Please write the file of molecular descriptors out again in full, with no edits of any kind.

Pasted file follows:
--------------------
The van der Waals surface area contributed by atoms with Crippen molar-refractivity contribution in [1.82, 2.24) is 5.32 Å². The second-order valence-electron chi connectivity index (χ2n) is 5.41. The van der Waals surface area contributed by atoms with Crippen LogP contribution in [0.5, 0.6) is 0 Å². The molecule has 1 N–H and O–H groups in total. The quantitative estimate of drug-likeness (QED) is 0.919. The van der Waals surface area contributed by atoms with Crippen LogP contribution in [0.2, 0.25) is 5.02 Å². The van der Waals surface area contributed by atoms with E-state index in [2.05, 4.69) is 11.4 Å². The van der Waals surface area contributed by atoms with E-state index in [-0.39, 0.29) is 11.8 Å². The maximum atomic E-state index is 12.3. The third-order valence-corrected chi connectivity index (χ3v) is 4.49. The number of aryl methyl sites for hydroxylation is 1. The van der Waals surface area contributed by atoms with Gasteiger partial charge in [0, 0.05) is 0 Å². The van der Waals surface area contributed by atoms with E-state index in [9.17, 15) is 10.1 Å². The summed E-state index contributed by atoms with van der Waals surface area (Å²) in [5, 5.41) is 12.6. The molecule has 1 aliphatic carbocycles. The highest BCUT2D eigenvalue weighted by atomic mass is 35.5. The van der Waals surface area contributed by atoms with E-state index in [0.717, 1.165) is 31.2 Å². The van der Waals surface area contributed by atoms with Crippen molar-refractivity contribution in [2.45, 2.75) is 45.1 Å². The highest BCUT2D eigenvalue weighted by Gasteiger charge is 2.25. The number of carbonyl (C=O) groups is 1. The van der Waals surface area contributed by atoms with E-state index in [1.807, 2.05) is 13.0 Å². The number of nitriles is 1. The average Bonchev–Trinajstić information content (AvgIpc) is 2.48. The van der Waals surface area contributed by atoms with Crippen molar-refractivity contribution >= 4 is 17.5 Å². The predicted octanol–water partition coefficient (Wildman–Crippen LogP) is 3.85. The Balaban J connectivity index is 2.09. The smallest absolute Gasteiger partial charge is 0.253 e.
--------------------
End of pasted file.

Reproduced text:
The van der Waals surface area contributed by atoms with Crippen molar-refractivity contribution in [1.82, 2.24) is 5.32 Å². The second-order valence-electron chi connectivity index (χ2n) is 5.41. The van der Waals surface area contributed by atoms with Crippen LogP contribution in [0.5, 0.6) is 0 Å². The molecule has 1 N–H and O–H groups in total. The quantitative estimate of drug-likeness (QED) is 0.919. The van der Waals surface area contributed by atoms with Crippen LogP contribution in [0.2, 0.25) is 5.02 Å². The van der Waals surface area contributed by atoms with E-state index in [2.05, 4.69) is 11.4 Å². The van der Waals surface area contributed by atoms with E-state index in [-0.39, 0.29) is 11.8 Å². The maximum atomic E-state index is 12.3. The third-order valence-corrected chi connectivity index (χ3v) is 4.49. The number of aryl methyl sites for hydroxylation is 1. The van der Waals surface area contributed by atoms with Gasteiger partial charge in [0, 0.05) is 0 Å². The van der Waals surface area contributed by atoms with E-state index in [9.17, 15) is 10.1 Å². The summed E-state index contributed by atoms with van der Waals surface area (Å²) in [5, 5.41) is 12.6. The molecule has 1 aliphatic carbocycles. The highest BCUT2D eigenvalue weighted by atomic mass is 35.5. The van der Waals surface area contributed by atoms with E-state index in [0.717, 1.165) is 31.2 Å². The van der Waals surface area contributed by atoms with Crippen molar-refractivity contribution in [2.45, 2.75) is 45.1 Å². The highest BCUT2D eigenvalue weighted by Gasteiger charge is 2.25. The number of carbonyl (C=O) groups is 1. The van der Waals surface area contributed by atoms with E-state index in [1.807, 2.05) is 13.0 Å². The number of nitriles is 1. The average Bonchev–Trinajstić information content (AvgIpc) is 2.48. The van der Waals surface area contributed by atoms with Crippen molar-refractivity contribution >= 4 is 17.5 Å². The predicted octanol–water partition coefficient (Wildman–Crippen LogP) is 3.85. The Balaban J connectivity index is 2.09. The smallest absolute Gasteiger partial charge is 0.253 e.